Schutzhund USA Magazine, May/June 2009
Caring for the K9 Athlete:
Who doesn't love a good massage? the dimmed lights, flickering candles and soft music - what could be better for stress relief and relaxation. Let's face it, after a grueling day of training, what helper couldn't use a massage? And we all must have pent up tension from the stress of trial day. Not to mention all of the sore muscles, aches and pains we all get from falling on field, getting pulled around playing with our dogs, or bending over on a track. There isn't one of us that wouldn't benefit from a massage, right?
What about our dogs though? We put our dogs through mental and physical stress during normal training and conditioning. They jump the hurdle and A-frame with significant impact on their joints. During protection work, our dogs excessively utilize the muscles along their spine, including their neck.
These muscles absorb a great deal of impact and stress and are some of the most important muscles to focus on during massage. Triceps and biceps in the forelimbs and the hamstrings, gluteal muscles, sartorius and tensor fascia lata muscles in the rear limbs endure great stress through many of the most common Schutzhund exercises, including running and jumping.
We can leave out the dimmed lights, scented oils, candles and soft rock, unless you prefer it, of course. But don't our dogs deserve a massage too? They, too, can benefit from a good massage as much as we can. Besides the overwhelming sense of calm and relaxation, a massage can increase circulation, which helps speed the healing of small muscle injuries as well as release chemicals in the body to relieve muscle pain, spasms and stiffness.
A dog the size of an average German Shepherd Dog or Malinois will benefit from approximately 30 minues of deep massage, no more than every other day. Soreness can actually be caused by deep massage performed too frequently or for greater than the mentioned amount of time. In contrast, a dog the size of a Rat Terrier should not exceed 15 minutes of deep massage every other day, and an English Mastiff could easily take 45 to 60 minutes of deep massage. Light warm up and cool down massages are beneficial at every training and exercise session.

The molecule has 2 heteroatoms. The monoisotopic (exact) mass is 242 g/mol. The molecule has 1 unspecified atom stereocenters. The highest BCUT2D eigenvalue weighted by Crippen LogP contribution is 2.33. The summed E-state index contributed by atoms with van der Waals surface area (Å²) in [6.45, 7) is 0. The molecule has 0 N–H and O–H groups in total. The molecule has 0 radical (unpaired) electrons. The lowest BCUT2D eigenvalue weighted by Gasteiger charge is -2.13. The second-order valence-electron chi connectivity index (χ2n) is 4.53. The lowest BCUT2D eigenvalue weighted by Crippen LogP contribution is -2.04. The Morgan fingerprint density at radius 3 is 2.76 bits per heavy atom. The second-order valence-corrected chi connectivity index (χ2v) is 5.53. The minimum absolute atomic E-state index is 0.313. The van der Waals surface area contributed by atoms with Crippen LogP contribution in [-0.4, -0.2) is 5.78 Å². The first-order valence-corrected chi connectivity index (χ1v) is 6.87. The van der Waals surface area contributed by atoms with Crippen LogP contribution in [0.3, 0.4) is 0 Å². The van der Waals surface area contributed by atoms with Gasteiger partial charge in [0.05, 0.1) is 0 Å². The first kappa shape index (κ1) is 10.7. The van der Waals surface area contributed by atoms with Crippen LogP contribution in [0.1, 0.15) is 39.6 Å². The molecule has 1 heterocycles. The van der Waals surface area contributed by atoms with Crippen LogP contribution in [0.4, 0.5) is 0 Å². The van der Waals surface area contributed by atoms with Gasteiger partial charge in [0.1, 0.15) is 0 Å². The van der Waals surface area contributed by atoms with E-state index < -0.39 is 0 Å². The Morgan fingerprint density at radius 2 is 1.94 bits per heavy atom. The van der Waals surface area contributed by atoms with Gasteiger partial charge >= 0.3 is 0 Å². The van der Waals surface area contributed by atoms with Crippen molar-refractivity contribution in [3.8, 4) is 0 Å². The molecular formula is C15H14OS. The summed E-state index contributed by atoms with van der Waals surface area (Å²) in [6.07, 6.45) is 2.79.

While massaging your dog, it is imperative to use the correct amount of pressure. Too little pressure and you will not receive the desired results; too much pressure can be damaging, or cause pain and soreness. The correct amount for a typical GSD is aobut 12-18 oz of pressure along the spine where the muscle is thick, 8-12 oz along the limbs where there is muscle, and 3-4 oz from the wrist/carpus and hock/tarsus down.
An easy way to understand what this feels like for the person doing the massage is to use a small kitchen scale. Place your fingertips or the palm of your hand on the tray of the scale and gently apply pressure until the scale reads in ounces the amount of pressure you are trying to apply. Practice this multiple times at each different pressure level until you are confident you can feel the correct amount of pressure needed. While performing massage on your dog, it can be beneficial to place the scale on the floor near you so that you can check periodically throughout the process that you are delivering the correct amount of pressure.